Ansonia Superintendent Jim Atchley said, “I would not be in favor of this bill. Darke County schools typically starts later than most of the surrounding counties already. This should be a local decision not one directed from the state legislature.”

He added, “I think the true reason behind the bill is to promote travel and tourism, not to accommodate students attending schools without air conditioning.”

Arcanum-Butler Superintendent John Stephens concurs regarding keeping control of the start date close to home.

“I am opposed to any legislation that dictates when schools open and when schools close,” he said. “I believe the decision to do so should be a local decision based on the community and school’s needs. Local school boards are more than capable of making those decisions based on any number of reasons.”

“Our K-12 facility is climate controlled,” said Tri-Village Superintendent Josh Sagester. “With that being said, the goal of the district is to get in as many instructional days prior to our state testing period to help ensure student success. In the end, my thoughts are that this should continue to be a local decision.”

Greenville City Schools Superintendent Doug Fries also referred to the amount of days needed to prepare students for state testing.

“The problem is people want to start early to get as many instructional days in before testing. There is an argument both ways if you do not have climate control,” he said.

Sen. Manning, while admitting predicting the weather is a tricky endeavor, says the temperatures at the end of the school year (in the spring) are cooler than at the beginning.

“My office has found that is typically cooler in early to mid-June compared to mid to late-August,” she said. “There’s a chance that it will still be warm in September and October, but statistically it is cooler at the end of school year compared to the beginning of the year.”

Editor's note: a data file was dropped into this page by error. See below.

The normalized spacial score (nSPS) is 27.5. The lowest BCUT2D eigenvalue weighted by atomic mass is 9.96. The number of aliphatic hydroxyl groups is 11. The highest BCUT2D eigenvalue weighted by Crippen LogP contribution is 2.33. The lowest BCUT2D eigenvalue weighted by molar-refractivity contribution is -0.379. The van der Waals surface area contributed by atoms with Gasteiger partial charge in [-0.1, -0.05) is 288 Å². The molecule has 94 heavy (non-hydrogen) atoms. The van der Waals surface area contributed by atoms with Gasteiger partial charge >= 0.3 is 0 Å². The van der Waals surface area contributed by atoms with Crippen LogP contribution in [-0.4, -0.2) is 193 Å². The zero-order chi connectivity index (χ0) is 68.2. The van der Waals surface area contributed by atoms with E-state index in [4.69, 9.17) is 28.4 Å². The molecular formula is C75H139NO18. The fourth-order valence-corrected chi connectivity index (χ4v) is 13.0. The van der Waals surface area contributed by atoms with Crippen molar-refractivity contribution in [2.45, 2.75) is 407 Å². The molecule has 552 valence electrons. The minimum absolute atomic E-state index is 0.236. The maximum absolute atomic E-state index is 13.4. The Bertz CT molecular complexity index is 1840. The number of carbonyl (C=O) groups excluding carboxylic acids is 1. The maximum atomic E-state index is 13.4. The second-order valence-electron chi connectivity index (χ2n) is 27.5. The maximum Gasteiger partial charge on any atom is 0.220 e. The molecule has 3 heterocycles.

Figures provided by usclimatedata.com bear out Manning’s assertion. As it pertains to Darke County in general, and specifically to Greenville, June’s average high temperature is 80 degrees Fahrenheit, with an average low of 60 degrees. August’s average high is 82 degrees, with a low of 60. September averages drop to a high of 77 and a low of 52.

Manning also maintains a late start could be economically beneficial in more than a few ways.

“Since schools are closed all summer, our research has shown that it is cheaper to keep schools cool in the spring than it is begin to cool them down after a long summer without running the air conditioner,” she explained.

One further advantage, according to Manning, is that a later start would allow extra vacation opportunities for families.

“Most people have a limited amount of vacation time. Starting after Labor Day allows for families to possibly take an additional vacation to create wonderful family memories,” she said. “While families take advantage of additional vacation time, it helps generate economic activity, which can create and maintain jobs. This helps provide additional tax revenues for struggling state schools and local programs.”

Advocate graphic To hot to learn? If one state senator has her way, Ohio’s public schools won’t open their doors until after Labor Day, in an effort to prevent student (and teacher) suffering from late-summer heat.
http://aimmedianetwork.com/wp-content/uploads/sites/34/2016/09/web1_Classroom.jpgAdvocate graphic To hot to learn? If one state senator has her way, Ohio’s public schools won’t open their doors until after Labor Day, in an effort to prevent student (and teacher) suffering from late-summer heat.
Proposed legislation would have Ohio schools open after Labor Day

By Erik Martin

emartin@aimmedianetwork.com

The writer may be reached at 937-569-4314. Join the conversation and get updates on Facebook search Darke County Sports or Advocate 360. For more features online go to dailyadvocate.com

The writer may be reached at 937-569-4314. Join the conversation and get updates on Facebook search Darke County Sports or Advocate 360. For more features online go to dailyadvocate.com